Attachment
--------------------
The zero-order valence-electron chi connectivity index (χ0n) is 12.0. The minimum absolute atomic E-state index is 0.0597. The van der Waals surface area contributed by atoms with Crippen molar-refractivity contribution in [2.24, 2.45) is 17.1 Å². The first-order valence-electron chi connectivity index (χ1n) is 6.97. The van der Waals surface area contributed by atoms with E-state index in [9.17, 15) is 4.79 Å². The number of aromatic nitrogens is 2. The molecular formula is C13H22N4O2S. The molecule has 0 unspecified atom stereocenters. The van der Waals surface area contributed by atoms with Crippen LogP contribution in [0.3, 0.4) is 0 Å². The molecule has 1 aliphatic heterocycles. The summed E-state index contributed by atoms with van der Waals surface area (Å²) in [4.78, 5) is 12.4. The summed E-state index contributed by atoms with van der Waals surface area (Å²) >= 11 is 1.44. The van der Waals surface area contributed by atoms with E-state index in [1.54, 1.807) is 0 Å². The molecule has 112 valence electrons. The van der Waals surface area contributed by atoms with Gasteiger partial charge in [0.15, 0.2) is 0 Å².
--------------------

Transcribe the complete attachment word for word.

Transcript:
The zero-order valence-electron chi connectivity index (χ0n) is 12.0. The minimum absolute atomic E-state index is 0.0597. The van der Waals surface area contributed by atoms with Crippen molar-refractivity contribution in [2.24, 2.45) is 17.1 Å². The first-order valence-electron chi connectivity index (χ1n) is 6.97. The van der Waals surface area contributed by atoms with E-state index in [9.17, 15) is 4.79 Å². The number of aromatic nitrogens is 2. The molecular formula is C13H22N4O2S. The molecule has 0 unspecified atom stereocenters. The van der Waals surface area contributed by atoms with Crippen LogP contribution in [0.3, 0.4) is 0 Å². The molecule has 1 aliphatic heterocycles. The summed E-state index contributed by atoms with van der Waals surface area (Å²) in [4.78, 5) is 12.4. The summed E-state index contributed by atoms with van der Waals surface area (Å²) >= 11 is 1.44. The van der Waals surface area contributed by atoms with E-state index in [1.54, 1.807) is 0 Å². The molecule has 112 valence electrons. The van der Waals surface area contributed by atoms with Gasteiger partial charge in [0.15, 0.2) is 0 Å².